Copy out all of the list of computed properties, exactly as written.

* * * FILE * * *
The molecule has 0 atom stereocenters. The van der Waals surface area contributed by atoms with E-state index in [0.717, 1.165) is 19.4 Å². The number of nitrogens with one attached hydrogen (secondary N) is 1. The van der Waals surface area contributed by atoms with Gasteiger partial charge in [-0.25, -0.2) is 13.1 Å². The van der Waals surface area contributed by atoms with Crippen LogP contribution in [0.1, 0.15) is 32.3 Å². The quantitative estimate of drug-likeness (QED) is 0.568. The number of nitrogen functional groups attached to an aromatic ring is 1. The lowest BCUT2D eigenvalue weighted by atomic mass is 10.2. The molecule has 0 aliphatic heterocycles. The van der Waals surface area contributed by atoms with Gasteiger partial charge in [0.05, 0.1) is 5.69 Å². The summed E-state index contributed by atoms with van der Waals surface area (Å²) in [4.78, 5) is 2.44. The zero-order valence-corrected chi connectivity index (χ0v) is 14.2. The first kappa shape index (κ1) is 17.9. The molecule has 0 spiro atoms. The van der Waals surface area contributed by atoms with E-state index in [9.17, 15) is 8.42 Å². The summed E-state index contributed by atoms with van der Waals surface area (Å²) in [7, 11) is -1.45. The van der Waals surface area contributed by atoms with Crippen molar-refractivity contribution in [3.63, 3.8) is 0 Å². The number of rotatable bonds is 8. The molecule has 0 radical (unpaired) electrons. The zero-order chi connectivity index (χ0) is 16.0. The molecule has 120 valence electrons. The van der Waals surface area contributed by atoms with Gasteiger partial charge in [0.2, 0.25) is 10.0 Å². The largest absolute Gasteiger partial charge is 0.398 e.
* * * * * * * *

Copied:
The molecule has 0 atom stereocenters. The van der Waals surface area contributed by atoms with E-state index in [0.717, 1.165) is 19.4 Å². The number of nitrogens with one attached hydrogen (secondary N) is 1. The van der Waals surface area contributed by atoms with Gasteiger partial charge in [-0.25, -0.2) is 13.1 Å². The van der Waals surface area contributed by atoms with Crippen LogP contribution in [0.1, 0.15) is 32.3 Å². The quantitative estimate of drug-likeness (QED) is 0.568. The number of nitrogen functional groups attached to an aromatic ring is 1. The lowest BCUT2D eigenvalue weighted by atomic mass is 10.2. The molecule has 0 aliphatic heterocycles. The van der Waals surface area contributed by atoms with Gasteiger partial charge in [0.05, 0.1) is 5.69 Å². The summed E-state index contributed by atoms with van der Waals surface area (Å²) in [4.78, 5) is 2.44. The zero-order valence-corrected chi connectivity index (χ0v) is 14.2. The first kappa shape index (κ1) is 17.9. The molecule has 0 spiro atoms. The van der Waals surface area contributed by atoms with E-state index in [9.17, 15) is 8.42 Å². The summed E-state index contributed by atoms with van der Waals surface area (Å²) in [7, 11) is -1.45. The van der Waals surface area contributed by atoms with Crippen molar-refractivity contribution in [3.63, 3.8) is 0 Å². The number of rotatable bonds is 8. The molecule has 0 radical (unpaired) electrons. The zero-order chi connectivity index (χ0) is 16.0. The molecule has 120 valence electrons. The van der Waals surface area contributed by atoms with Gasteiger partial charge in [0.2, 0.25) is 10.0 Å². The largest absolute Gasteiger partial charge is 0.398 e.